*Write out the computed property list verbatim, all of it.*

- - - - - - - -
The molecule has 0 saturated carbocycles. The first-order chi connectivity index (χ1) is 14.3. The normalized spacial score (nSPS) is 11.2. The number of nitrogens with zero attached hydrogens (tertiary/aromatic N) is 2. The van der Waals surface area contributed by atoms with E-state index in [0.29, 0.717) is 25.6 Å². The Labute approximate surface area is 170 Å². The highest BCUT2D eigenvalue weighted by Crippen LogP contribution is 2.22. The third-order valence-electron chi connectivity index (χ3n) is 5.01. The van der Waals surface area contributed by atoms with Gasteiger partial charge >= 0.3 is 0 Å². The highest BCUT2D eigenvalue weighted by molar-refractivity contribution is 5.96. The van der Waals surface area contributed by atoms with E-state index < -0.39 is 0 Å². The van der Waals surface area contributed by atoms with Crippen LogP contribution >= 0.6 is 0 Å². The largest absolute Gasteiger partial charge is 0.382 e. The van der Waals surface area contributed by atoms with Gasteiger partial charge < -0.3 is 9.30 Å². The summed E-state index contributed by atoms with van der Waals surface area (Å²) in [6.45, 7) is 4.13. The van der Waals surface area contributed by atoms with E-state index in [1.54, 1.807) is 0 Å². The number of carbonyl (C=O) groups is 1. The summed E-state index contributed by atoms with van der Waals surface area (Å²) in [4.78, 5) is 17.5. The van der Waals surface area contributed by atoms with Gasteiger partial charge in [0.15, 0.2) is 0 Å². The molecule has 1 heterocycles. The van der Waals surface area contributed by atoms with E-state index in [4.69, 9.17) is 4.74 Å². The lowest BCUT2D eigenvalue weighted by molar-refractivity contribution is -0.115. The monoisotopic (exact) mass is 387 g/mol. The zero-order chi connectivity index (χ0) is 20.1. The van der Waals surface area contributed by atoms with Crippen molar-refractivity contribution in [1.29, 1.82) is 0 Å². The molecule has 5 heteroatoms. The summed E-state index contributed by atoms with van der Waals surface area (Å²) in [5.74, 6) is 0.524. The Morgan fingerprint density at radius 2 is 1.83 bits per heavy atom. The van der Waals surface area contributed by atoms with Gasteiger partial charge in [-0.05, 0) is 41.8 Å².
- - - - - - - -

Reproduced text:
The molecule has 0 saturated carbocycles. The first-order chi connectivity index (χ1) is 14.3. The normalized spacial score (nSPS) is 11.2. The number of nitrogens with zero attached hydrogens (tertiary/aromatic N) is 2. The van der Waals surface area contributed by atoms with E-state index in [0.29, 0.717) is 25.6 Å². The Labute approximate surface area is 170 Å². The highest BCUT2D eigenvalue weighted by Crippen LogP contribution is 2.22. The third-order valence-electron chi connectivity index (χ3n) is 5.01. The van der Waals surface area contributed by atoms with Gasteiger partial charge >= 0.3 is 0 Å². The highest BCUT2D eigenvalue weighted by molar-refractivity contribution is 5.96. The van der Waals surface area contributed by atoms with E-state index < -0.39 is 0 Å². The van der Waals surface area contributed by atoms with Crippen LogP contribution >= 0.6 is 0 Å². The largest absolute Gasteiger partial charge is 0.382 e. The van der Waals surface area contributed by atoms with Gasteiger partial charge < -0.3 is 9.30 Å². The summed E-state index contributed by atoms with van der Waals surface area (Å²) in [6.45, 7) is 4.13. The van der Waals surface area contributed by atoms with E-state index in [1.54, 1.807) is 0 Å². The number of carbonyl (C=O) groups is 1. The summed E-state index contributed by atoms with van der Waals surface area (Å²) in [4.78, 5) is 17.5. The van der Waals surface area contributed by atoms with Gasteiger partial charge in [0.15, 0.2) is 0 Å². The molecule has 1 heterocycles. The van der Waals surface area contributed by atoms with E-state index in [4.69, 9.17) is 4.74 Å². The lowest BCUT2D eigenvalue weighted by molar-refractivity contribution is -0.115. The monoisotopic (exact) mass is 387 g/mol. The zero-order chi connectivity index (χ0) is 20.1. The van der Waals surface area contributed by atoms with Crippen molar-refractivity contribution in [1.29, 1.82) is 0 Å². The molecule has 5 heteroatoms. The summed E-state index contributed by atoms with van der Waals surface area (Å²) in [5.74, 6) is 0.524. The Morgan fingerprint density at radius 2 is 1.83 bits per heavy atom. The van der Waals surface area contributed by atoms with Gasteiger partial charge in [-0.05, 0) is 41.8 Å².